Have you ever seen a candid picture of yourself projected on a 30 foot wide, giant auditorium screen in front of an audience of hundreds of people? No? Well. You're not missing out, let me tell you.
I was shocked and surprised to have this happen to me last week as part of a presentation for a club I belong to. I had no idea it was coming. I don't remember the picture being taken. But from how I looked, it was taken in the winter during my frumpy period a couple months ago. You know the one... when I was wearing jeans a size too big that were faded and baggy and an unflattering top that made me look bigger than I am? And was not exactly spending a lot of time on my hair? And no makeup? Yeah. Then.
After getting over the initial reaction of wanting to crawl under a chair and hide forever, I realized that I have actually come a long way in just a couple of months. Even though my weight hasn't changed much, I retired the fat pants and started taking better care of myself and more pride in my appearance *even* on days that I feel "fat." And I determined never to be caught in a picture looking like that again. Yikes.
It also helped me decide that no, I am so not done losing weight. I can never rely on what I see in the mirror or even how I feel about my body. Some days I see a thin woman and think, "good enough! This is it!" and other days I see a very obese woman and feel really shocked that I "still" look like that. I know reality is somewhere in between, but I truly do need to drop at least 30 more pounds. Period.
Speaking of weight, I was looking at my little planner book this morning that I keep with my stats in it. It's just one of those checkbook-sized little 2 year planners you get in the store for a buck, and I got it in December 2009. Almost daily, I wrote my weight in it, whether I was on or off plan, what exercise I did, any restaurants or party meals I had, and any times I was sick. In the back, I wrote my body measurements every ten pounds. It is an amazing record of this journey... so concise, so much information. As I looked back over "what happened" since fall (which, basically, is that I lost no weight and am heavier than I was in October), I find the little summary interesting:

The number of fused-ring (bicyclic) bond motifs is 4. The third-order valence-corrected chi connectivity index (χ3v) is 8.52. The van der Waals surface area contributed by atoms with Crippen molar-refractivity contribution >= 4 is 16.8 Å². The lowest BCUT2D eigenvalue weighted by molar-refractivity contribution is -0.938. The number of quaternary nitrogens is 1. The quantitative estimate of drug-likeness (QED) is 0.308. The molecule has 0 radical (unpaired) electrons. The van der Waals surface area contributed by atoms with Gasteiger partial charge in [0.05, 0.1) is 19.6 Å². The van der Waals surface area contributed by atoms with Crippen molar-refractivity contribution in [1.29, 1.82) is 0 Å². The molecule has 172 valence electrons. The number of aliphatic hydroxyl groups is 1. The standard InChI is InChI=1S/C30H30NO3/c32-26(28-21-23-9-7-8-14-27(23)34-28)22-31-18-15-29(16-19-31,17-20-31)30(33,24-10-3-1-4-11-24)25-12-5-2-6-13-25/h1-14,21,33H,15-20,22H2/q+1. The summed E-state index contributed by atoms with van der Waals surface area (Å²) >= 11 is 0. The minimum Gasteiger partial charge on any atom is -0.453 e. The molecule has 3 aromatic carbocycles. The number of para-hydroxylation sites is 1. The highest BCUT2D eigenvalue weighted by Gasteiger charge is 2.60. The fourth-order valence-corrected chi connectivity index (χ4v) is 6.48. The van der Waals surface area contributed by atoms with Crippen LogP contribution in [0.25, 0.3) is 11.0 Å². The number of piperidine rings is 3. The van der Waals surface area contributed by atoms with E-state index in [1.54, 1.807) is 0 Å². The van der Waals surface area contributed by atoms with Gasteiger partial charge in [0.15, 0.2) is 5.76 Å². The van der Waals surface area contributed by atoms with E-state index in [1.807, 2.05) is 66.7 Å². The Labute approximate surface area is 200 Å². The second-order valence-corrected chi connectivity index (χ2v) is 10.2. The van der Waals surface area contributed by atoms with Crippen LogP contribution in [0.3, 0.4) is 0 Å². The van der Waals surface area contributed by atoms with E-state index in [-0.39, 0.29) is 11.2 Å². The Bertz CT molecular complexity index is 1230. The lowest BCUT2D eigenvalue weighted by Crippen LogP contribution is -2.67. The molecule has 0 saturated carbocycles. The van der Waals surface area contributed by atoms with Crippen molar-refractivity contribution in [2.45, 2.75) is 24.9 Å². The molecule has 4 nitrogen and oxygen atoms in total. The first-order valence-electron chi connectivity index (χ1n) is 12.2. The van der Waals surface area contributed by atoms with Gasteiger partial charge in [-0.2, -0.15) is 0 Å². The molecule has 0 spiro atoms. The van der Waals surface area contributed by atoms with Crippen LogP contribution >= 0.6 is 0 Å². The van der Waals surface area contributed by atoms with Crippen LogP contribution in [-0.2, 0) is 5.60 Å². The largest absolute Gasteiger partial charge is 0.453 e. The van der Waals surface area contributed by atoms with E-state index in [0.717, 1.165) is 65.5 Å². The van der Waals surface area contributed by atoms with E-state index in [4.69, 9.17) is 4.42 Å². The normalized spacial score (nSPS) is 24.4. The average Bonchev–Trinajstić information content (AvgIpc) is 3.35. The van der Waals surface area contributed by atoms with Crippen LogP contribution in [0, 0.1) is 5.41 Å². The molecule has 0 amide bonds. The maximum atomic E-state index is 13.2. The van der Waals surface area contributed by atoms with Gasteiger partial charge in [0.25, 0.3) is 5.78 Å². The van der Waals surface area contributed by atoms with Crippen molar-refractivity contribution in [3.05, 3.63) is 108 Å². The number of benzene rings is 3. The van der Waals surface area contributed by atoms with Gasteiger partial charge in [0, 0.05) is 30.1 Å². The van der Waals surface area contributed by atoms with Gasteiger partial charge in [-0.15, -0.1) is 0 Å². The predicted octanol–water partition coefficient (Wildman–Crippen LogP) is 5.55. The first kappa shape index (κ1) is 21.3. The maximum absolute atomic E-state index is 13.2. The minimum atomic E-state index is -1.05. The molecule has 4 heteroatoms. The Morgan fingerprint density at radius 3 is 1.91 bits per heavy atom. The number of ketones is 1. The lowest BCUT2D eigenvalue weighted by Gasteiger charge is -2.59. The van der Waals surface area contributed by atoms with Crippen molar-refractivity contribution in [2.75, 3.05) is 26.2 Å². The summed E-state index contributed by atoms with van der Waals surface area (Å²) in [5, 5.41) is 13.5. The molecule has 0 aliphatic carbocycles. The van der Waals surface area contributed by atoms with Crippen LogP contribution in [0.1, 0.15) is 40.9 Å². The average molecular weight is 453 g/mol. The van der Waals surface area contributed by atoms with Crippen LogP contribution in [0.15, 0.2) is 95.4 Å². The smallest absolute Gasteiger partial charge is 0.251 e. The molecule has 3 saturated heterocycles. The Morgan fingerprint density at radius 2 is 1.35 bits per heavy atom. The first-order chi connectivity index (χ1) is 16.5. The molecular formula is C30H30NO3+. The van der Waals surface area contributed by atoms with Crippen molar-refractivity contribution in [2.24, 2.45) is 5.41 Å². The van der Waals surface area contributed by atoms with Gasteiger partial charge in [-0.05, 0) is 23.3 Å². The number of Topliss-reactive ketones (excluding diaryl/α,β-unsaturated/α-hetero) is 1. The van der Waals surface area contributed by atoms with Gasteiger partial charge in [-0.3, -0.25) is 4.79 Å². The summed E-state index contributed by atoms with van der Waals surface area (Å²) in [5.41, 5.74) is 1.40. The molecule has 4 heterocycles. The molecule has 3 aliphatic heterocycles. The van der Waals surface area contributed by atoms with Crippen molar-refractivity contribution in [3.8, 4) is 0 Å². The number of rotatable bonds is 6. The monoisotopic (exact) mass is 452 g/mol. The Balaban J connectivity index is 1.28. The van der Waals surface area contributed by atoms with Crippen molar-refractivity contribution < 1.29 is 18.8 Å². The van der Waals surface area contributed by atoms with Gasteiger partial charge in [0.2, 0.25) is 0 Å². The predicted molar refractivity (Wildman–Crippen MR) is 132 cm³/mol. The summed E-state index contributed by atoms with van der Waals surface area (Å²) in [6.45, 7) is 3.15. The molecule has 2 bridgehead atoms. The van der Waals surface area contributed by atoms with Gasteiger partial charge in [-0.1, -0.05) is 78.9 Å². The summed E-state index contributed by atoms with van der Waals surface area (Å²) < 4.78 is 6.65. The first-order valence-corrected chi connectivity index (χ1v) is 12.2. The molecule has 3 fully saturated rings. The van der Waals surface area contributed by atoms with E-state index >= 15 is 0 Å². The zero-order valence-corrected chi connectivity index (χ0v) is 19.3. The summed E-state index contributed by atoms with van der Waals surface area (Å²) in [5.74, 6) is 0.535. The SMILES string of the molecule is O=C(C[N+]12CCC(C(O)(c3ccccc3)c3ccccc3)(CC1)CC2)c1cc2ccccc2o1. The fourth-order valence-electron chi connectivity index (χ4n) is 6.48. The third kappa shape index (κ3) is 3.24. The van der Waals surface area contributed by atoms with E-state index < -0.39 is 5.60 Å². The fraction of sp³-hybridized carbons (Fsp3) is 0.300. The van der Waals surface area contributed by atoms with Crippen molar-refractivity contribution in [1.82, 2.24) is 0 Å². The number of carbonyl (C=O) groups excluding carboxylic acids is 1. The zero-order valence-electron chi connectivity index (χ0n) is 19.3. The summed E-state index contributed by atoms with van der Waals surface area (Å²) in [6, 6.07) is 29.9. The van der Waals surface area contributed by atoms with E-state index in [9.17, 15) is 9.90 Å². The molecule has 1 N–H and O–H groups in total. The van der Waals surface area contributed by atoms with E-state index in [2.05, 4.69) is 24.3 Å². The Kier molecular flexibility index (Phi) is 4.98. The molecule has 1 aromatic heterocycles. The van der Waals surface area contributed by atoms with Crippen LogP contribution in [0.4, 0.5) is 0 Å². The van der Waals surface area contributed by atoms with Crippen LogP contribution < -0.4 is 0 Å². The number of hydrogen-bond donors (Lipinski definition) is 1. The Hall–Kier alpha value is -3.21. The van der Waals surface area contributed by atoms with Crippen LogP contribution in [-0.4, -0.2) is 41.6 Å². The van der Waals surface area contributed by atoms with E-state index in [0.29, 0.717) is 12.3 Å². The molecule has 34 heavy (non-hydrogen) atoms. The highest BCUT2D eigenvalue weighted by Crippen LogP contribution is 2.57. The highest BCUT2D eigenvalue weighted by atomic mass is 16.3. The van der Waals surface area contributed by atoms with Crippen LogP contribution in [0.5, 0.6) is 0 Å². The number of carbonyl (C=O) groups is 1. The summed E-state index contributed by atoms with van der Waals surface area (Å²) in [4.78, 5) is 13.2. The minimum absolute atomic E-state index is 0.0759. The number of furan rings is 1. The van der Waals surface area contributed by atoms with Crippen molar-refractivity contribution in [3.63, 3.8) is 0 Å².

October (2010): started the month at 186, hit my 100-pounds-lost mark (178) late in the month, and got down to 175 (my low so far). Felt sick for 2 days at the end of the month, went to a party on Halloween where nothing on-plan was served, and ate off plan (and shared this on my blog).
November: Started at 175, was off plan about 1/3 of the days that month, got up to 187
December: Started at 181, tried calorie counting for about a week, went back on Medifast but ate a lot of cookies and was off plan about half the days. High of 189.
January: Started at 186, was doing PT, got as low as 178 and then got sick. Was on plan about half the time.
February: Started at 185, did a lot of walking but then got SUPER sick with an ER visit and a lot of meds. Was sick for 3 weeks and off plan.
March: Started at 185, still sick for another week, was off plan about half the days this month.
April: Started at 184, got down to 182 and then I stopped logging ANY info until 2 weeks later when I hit 195. Guess I was majorly off plan!
May: Started at 198, was off plan about half the time, started lifting weights.
June: Started at 195 and have been completely on plan all month, now at 188.
Yeah, a lot of effort and a lot of messing around, both. So, see, I was probably on plan somewhat less than half the time over the past 8 months. Say about 100 days. And the rest of the time I was either halfway doing it or just eating what I wanted.
Net result? Started at 186, ended up today at 188. The thing that I find ironic is this: I put in a LOT of effort over the past 8 months. A LOT. Even on days I was off plan I was often starting off the day *trying* to get my stuff together. And those 100 days on plan? If they'd been strung together in a row instead of scattered over 8 months, it probably would have resulted in a loss of at least 25 pounds. Instead, for the same amount of effort, I got a net 2-pound gain. And that, my friends, is the price of messing around having a cookie here and there instead of consolidating the effort into one long stretch of eating right.
This is what keeps me focused now. I can put in the same effort, 100 days worth, all in a row and get a nice loss, or I can put that effort into a scattered mess of on and off plan waffling and for the SAME EFFORT get nothing. I am going for the win.
17 days straight on plan and counting!
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